Archbishop Murphy’s Carlson is ‘as tough as they get’

How’s this for tough? Believing her knee was merely sore, Archbishop Murphy’s Beth Carlson played the first half of last basketball season with a torn anterior cruciate ligament in her left knee. After several weeks of discomfort, she went for an MRI that showed the ligament was not only damaged, but actually severed.

She then played the second half of the season.

“I kind of ignore pain,” Carlson said.

Despite having an ACL-less knee, the 6-foot-2 Carlson finished the 2011-12 season averaging 16 points and 10 rebounds a game, and was named the Cascade Conference MVP for the second consecutive year.

Her knee “was definitely hurting her,” Archbishop Murphy coach Mark Bircher said. “It was hard to watch. But Beth is as tough as they get. If she had a broken leg, I think she’d just be limping and keep playing.

“She’s a real gamer,” he added. “The only time she ever goes out is when she gets a bloody nose and the ref makes her come out.”

After the season, which ended when the Wildcats were eliminated at the district tournament, Carlson had surgery to repair her knee. The surgeon grafted a portion of her patella tendon to restore the severed ACL, and following months of rest and rehabilitation — which cost her the summer AAU basketball season and the fall Archbishop Murphy volleyball season — she is back playing with, as she puts it, “my new knee.”

And with Carlson leading the way, the Wildcats are taking aim this season at a league championship and perhaps even a trip to the state tournament. It will, however, be a difficult road because Archbishop Murphy has a young squad and there are several rivals — most notably Cedarcrest in the league race, and strong teams to the north in the district playoffs — with similar goals.

“We’re young, but I think we’ll do well,” Carlson said. And having been to the state tournament as a freshman, “I want to start my high school career and then finish it the same way,” she added.

A healthy Carlson makes the Wildcats a good bet. She is, Bircher said, “a big-time threat inside. She’s got really good size, nice post moves and good touch. But she can also knock down the 3-pointer and has good skills as far as driving. So she’s a multiple threat.

“She’s just a highly skilled basketball player,” he said.

Carlson’s injury occurred during a practice with her AAU team, the Emerald City Swish, in the summer of 2011. She was dribbling in the open court, but came to a sudden stop and immediately felt a sharp pain in her knee.

“At first I thought I’d hyperextended it. I fell to the ground and started crying.” Later, she said, “I tried to jog it off, and the next day I was playing again because I didn’t think it was anything serious. But it was definitely sore.”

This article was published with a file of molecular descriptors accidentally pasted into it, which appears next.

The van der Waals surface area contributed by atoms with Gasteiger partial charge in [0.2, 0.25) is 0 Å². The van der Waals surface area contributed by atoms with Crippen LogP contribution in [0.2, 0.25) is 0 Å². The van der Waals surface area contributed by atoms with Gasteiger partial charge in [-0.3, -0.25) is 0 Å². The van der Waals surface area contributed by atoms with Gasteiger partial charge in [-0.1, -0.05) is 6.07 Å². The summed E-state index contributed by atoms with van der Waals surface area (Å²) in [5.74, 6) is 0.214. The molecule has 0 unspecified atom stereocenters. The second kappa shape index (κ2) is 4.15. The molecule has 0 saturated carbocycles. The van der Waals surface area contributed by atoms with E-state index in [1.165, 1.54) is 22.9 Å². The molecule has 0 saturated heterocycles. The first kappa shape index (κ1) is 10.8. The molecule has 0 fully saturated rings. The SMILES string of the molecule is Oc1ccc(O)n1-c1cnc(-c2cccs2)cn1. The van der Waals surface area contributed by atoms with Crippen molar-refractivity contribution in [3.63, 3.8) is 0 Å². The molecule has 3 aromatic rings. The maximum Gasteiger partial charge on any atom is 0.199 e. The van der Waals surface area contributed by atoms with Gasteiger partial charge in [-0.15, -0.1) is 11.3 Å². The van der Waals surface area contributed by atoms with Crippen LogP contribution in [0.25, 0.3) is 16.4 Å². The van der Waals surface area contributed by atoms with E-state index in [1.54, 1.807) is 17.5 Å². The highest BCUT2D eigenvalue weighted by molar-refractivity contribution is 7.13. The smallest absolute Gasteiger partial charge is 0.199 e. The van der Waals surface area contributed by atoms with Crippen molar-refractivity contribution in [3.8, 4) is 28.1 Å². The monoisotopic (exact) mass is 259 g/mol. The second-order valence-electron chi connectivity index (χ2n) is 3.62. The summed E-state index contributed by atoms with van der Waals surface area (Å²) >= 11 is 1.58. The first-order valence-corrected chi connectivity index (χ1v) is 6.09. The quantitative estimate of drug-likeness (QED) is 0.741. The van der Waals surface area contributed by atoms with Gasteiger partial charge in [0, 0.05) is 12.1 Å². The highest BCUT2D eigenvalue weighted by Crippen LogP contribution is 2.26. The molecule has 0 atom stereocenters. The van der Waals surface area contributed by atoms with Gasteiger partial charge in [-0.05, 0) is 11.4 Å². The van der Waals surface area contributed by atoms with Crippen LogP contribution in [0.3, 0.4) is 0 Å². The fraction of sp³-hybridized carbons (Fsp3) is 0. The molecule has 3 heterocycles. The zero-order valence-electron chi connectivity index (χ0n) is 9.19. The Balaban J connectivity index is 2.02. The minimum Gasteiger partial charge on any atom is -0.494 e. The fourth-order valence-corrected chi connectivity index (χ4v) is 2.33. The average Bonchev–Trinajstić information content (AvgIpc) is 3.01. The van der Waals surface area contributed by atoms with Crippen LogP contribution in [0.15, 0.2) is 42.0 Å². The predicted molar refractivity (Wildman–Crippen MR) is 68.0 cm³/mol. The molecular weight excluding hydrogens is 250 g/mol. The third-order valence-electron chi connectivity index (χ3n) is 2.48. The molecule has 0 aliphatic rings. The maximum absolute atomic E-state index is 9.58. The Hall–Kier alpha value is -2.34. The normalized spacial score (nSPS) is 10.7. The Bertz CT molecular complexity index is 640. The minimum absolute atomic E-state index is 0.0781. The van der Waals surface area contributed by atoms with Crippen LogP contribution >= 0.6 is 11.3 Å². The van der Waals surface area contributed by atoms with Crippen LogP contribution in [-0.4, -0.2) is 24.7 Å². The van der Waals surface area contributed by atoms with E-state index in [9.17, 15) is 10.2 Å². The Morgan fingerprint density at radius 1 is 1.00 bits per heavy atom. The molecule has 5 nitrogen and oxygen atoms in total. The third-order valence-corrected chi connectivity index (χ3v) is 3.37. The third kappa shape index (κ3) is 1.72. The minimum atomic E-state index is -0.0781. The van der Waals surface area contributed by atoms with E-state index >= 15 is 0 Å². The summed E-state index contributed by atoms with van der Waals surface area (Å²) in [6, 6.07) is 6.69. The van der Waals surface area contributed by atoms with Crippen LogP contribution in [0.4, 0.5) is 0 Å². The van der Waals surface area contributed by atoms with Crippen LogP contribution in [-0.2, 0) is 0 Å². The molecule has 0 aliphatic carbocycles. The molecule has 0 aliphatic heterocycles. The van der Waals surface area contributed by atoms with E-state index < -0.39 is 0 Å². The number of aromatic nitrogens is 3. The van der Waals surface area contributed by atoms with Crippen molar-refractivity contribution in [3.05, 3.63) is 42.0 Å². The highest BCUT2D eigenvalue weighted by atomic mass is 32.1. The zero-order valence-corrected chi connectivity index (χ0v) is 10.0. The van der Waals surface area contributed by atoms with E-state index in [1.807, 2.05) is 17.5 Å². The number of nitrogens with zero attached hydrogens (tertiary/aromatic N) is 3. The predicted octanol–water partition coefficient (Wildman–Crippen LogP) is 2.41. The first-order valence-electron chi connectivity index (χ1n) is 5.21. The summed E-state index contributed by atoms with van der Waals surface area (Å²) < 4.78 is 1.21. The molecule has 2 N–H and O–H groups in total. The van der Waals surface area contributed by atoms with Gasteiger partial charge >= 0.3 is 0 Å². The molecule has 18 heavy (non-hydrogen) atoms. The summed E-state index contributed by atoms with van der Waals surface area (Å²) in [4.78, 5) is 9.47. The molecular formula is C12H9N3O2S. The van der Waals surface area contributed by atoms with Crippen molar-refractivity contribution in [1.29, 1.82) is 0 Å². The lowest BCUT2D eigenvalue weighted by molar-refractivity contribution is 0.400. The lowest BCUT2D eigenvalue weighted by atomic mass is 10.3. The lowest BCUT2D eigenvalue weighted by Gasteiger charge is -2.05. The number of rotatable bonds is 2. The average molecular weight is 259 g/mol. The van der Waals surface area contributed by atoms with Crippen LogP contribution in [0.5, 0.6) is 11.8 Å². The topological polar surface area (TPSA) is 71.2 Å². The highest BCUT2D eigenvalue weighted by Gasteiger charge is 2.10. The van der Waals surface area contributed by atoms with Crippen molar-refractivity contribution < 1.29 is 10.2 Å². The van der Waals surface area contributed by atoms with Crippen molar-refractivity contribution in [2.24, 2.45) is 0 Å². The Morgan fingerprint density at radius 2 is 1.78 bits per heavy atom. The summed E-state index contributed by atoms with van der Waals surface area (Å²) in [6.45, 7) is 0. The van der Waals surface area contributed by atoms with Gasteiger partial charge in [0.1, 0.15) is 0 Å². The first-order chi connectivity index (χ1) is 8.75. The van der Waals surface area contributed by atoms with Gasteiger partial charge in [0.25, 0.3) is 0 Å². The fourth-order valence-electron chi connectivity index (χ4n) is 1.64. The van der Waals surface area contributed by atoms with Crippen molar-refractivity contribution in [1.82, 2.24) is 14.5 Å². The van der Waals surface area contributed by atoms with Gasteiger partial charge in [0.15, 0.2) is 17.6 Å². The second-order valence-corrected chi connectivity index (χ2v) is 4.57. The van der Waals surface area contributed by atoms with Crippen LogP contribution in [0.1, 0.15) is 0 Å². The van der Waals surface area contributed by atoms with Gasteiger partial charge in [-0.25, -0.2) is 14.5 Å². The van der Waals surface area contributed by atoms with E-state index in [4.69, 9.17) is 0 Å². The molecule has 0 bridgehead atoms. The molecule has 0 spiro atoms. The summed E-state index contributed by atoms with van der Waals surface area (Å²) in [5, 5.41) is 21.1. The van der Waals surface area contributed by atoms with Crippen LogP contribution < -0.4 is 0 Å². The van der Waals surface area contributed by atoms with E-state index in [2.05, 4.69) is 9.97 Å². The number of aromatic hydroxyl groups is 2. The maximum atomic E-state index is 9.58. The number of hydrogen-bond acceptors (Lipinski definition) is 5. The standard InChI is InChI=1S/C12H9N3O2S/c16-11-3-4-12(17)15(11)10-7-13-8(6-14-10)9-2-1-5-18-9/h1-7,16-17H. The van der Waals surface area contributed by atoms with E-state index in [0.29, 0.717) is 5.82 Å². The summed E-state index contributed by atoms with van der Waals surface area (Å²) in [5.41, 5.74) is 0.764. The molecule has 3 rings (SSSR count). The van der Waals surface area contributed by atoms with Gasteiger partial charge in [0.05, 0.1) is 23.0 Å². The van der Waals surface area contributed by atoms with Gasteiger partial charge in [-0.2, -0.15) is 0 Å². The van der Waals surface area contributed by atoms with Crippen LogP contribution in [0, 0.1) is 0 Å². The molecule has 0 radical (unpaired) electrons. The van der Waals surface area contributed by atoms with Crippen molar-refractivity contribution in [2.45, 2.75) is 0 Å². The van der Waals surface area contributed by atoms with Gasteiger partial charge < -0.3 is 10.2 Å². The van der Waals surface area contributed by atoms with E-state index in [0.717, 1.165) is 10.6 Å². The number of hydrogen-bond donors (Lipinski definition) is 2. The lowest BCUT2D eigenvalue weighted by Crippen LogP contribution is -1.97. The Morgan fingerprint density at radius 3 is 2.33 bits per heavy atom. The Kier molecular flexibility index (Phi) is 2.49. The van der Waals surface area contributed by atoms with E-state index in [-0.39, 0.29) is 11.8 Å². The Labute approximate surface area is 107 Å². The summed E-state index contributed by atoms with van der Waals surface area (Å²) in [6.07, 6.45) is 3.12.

The pain was marginal during the fall volleyball season, but when basketball started it became more bothersome. After several weeks, she finally told her mother it was time to get her knee checked out.

When the doctor returned with the MRI, Carlson said, “he was in shock. He didn’t understand how I’d been able to play.”

Not wanting to abandon her teammates at midseason, and knowing that she’d hardly already managed to play half a season, Carlson elected to postpone her surgery.

Playing on a damaged knee “definitely scared me,” she said, “but I just had to risk it. It also lit a fire in me. My first game back was the day I found out my knee was torn, and I actually played better because I was so mad and upset. It was almost like I wanted to prove people wrong. To show that I could still play with this.”

Her coaches and teammates were grateful. And in awe.

“She was in a lot of pain, but she battled through it,” said teammate Anna Maher, a senior forward. “It really showed her character and how strong she is. That she was able to battle through that was really remarkable.”

Added senior guard MaireMichael Carroll, “When we found out it was torn everyone was like, ‘Oh, my gosh, and you’re still playing? You can bear that pain?’ It was amazing.”

The surgery took place on Feb. 23 and required two incisions. One, about 4 inches long, goes the length of her kneecap, which allowed the surgeon to reach the torn ligament. Another slightly shorter incision on the inside of her knee gave access to the patella tendon for the graft. Lastly, there was meniscus damage, which was also repaired.

Carlson played the rest of the season with a knee brace, which she will wear again this year. Otherwise, she does not expect to be restricted in any way.

“When I first started having contact I was really scared,” said Carlson, who has accepted a scholarship offer to play next season at Santa Clara University. “I didn’t want anyone to come close to me. And in the back of my mind I’m always scared that someone will hit it weird or I’ll stop weird (and have a re-injury).

“But being tentative is just going to hold me back,” she said. “I just have to forget about it and play.”

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